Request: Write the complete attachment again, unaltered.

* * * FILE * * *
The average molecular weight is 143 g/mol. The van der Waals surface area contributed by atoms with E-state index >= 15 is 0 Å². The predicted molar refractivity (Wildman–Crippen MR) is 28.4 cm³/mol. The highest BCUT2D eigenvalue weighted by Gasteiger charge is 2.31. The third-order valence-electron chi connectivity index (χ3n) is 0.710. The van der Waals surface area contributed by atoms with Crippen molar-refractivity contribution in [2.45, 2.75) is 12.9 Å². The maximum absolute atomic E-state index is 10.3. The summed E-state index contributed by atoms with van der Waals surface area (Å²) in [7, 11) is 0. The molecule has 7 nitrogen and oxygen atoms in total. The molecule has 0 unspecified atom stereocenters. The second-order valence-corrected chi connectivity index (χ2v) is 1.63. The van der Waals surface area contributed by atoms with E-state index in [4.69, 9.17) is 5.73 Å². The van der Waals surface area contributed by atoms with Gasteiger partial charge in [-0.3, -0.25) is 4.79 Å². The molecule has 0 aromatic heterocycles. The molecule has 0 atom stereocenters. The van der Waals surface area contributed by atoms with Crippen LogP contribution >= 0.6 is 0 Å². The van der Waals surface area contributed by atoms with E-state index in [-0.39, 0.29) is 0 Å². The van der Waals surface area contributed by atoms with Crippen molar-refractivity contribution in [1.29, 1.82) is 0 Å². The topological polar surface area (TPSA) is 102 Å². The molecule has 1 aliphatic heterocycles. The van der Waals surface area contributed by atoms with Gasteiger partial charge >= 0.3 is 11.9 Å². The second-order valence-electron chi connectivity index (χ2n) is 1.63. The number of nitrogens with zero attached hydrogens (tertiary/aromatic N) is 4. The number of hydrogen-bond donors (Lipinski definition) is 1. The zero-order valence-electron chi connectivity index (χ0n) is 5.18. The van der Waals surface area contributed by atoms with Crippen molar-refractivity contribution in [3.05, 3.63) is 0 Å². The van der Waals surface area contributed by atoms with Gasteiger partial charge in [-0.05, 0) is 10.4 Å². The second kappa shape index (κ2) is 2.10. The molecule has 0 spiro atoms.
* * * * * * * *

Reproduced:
The average molecular weight is 143 g/mol. The van der Waals surface area contributed by atoms with E-state index >= 15 is 0 Å². The predicted molar refractivity (Wildman–Crippen MR) is 28.4 cm³/mol. The highest BCUT2D eigenvalue weighted by Gasteiger charge is 2.31. The third-order valence-electron chi connectivity index (χ3n) is 0.710. The van der Waals surface area contributed by atoms with Crippen molar-refractivity contribution in [2.45, 2.75) is 12.9 Å². The maximum absolute atomic E-state index is 10.3. The summed E-state index contributed by atoms with van der Waals surface area (Å²) in [7, 11) is 0. The molecule has 7 nitrogen and oxygen atoms in total. The molecule has 0 unspecified atom stereocenters. The second-order valence-corrected chi connectivity index (χ2v) is 1.63. The van der Waals surface area contributed by atoms with E-state index in [4.69, 9.17) is 5.73 Å². The van der Waals surface area contributed by atoms with Gasteiger partial charge in [-0.3, -0.25) is 4.79 Å². The molecule has 0 aromatic heterocycles. The molecule has 0 atom stereocenters. The van der Waals surface area contributed by atoms with Crippen LogP contribution >= 0.6 is 0 Å². The van der Waals surface area contributed by atoms with E-state index in [-0.39, 0.29) is 0 Å². The van der Waals surface area contributed by atoms with Crippen molar-refractivity contribution in [1.29, 1.82) is 0 Å². The topological polar surface area (TPSA) is 102 Å². The molecule has 1 aliphatic heterocycles. The van der Waals surface area contributed by atoms with Gasteiger partial charge >= 0.3 is 11.9 Å². The second-order valence-electron chi connectivity index (χ2n) is 1.63. The number of nitrogens with zero attached hydrogens (tertiary/aromatic N) is 4. The number of hydrogen-bond donors (Lipinski definition) is 1. The zero-order valence-electron chi connectivity index (χ0n) is 5.18. The van der Waals surface area contributed by atoms with Crippen molar-refractivity contribution in [3.05, 3.63) is 0 Å². The van der Waals surface area contributed by atoms with Gasteiger partial charge in [-0.05, 0) is 10.4 Å². The second kappa shape index (κ2) is 2.10. The molecule has 0 spiro atoms.